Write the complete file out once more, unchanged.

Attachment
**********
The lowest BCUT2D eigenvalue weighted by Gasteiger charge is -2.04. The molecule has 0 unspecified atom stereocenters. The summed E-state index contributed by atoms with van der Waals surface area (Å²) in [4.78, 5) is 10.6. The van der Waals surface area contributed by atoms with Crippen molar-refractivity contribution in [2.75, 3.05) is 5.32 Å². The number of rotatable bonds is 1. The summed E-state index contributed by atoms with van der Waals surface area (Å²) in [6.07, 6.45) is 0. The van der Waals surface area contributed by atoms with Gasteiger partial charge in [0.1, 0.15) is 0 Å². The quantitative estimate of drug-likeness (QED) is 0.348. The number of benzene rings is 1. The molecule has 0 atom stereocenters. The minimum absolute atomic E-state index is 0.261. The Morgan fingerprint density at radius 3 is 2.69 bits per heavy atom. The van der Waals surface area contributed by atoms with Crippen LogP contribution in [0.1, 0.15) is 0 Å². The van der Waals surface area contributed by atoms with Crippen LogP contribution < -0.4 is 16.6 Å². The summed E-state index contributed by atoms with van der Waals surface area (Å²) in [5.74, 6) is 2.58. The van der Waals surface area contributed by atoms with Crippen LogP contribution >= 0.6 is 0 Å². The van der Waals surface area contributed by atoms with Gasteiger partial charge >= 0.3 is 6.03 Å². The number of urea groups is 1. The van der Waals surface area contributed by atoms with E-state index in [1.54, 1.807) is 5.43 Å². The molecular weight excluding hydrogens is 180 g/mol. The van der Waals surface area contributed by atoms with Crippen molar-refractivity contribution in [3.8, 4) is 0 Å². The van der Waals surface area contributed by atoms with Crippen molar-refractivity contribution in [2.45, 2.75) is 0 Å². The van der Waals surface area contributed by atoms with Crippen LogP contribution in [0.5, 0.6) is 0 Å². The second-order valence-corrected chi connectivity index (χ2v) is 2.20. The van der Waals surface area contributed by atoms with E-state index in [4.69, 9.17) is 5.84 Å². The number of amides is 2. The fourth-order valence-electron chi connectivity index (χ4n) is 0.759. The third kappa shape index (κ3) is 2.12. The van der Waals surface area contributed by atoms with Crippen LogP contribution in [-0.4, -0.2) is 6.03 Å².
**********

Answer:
The lowest BCUT2D eigenvalue weighted by Gasteiger charge is -2.04. The molecule has 0 unspecified atom stereocenters. The summed E-state index contributed by atoms with van der Waals surface area (Å²) in [4.78, 5) is 10.6. The van der Waals surface area contributed by atoms with Crippen molar-refractivity contribution in [2.75, 3.05) is 5.32 Å². The number of rotatable bonds is 1. The summed E-state index contributed by atoms with van der Waals surface area (Å²) in [6.07, 6.45) is 0. The van der Waals surface area contributed by atoms with Gasteiger partial charge in [0.1, 0.15) is 0 Å². The quantitative estimate of drug-likeness (QED) is 0.348. The number of benzene rings is 1. The molecule has 0 atom stereocenters. The minimum absolute atomic E-state index is 0.261. The Morgan fingerprint density at radius 3 is 2.69 bits per heavy atom. The van der Waals surface area contributed by atoms with Crippen LogP contribution in [0.1, 0.15) is 0 Å². The van der Waals surface area contributed by atoms with Crippen LogP contribution < -0.4 is 16.6 Å². The summed E-state index contributed by atoms with van der Waals surface area (Å²) in [5.74, 6) is 2.58. The van der Waals surface area contributed by atoms with Crippen LogP contribution >= 0.6 is 0 Å². The van der Waals surface area contributed by atoms with Gasteiger partial charge >= 0.3 is 6.03 Å². The number of urea groups is 1. The van der Waals surface area contributed by atoms with E-state index in [1.54, 1.807) is 5.43 Å². The molecular weight excluding hydrogens is 180 g/mol. The van der Waals surface area contributed by atoms with Crippen molar-refractivity contribution in [3.8, 4) is 0 Å². The van der Waals surface area contributed by atoms with Crippen molar-refractivity contribution in [2.45, 2.75) is 0 Å². The van der Waals surface area contributed by atoms with Crippen LogP contribution in [0.5, 0.6) is 0 Å². The second-order valence-corrected chi connectivity index (χ2v) is 2.20. The van der Waals surface area contributed by atoms with E-state index in [4.69, 9.17) is 5.84 Å². The number of amides is 2. The fourth-order valence-electron chi connectivity index (χ4n) is 0.759. The third kappa shape index (κ3) is 2.12. The van der Waals surface area contributed by atoms with Crippen LogP contribution in [-0.4, -0.2) is 6.03 Å².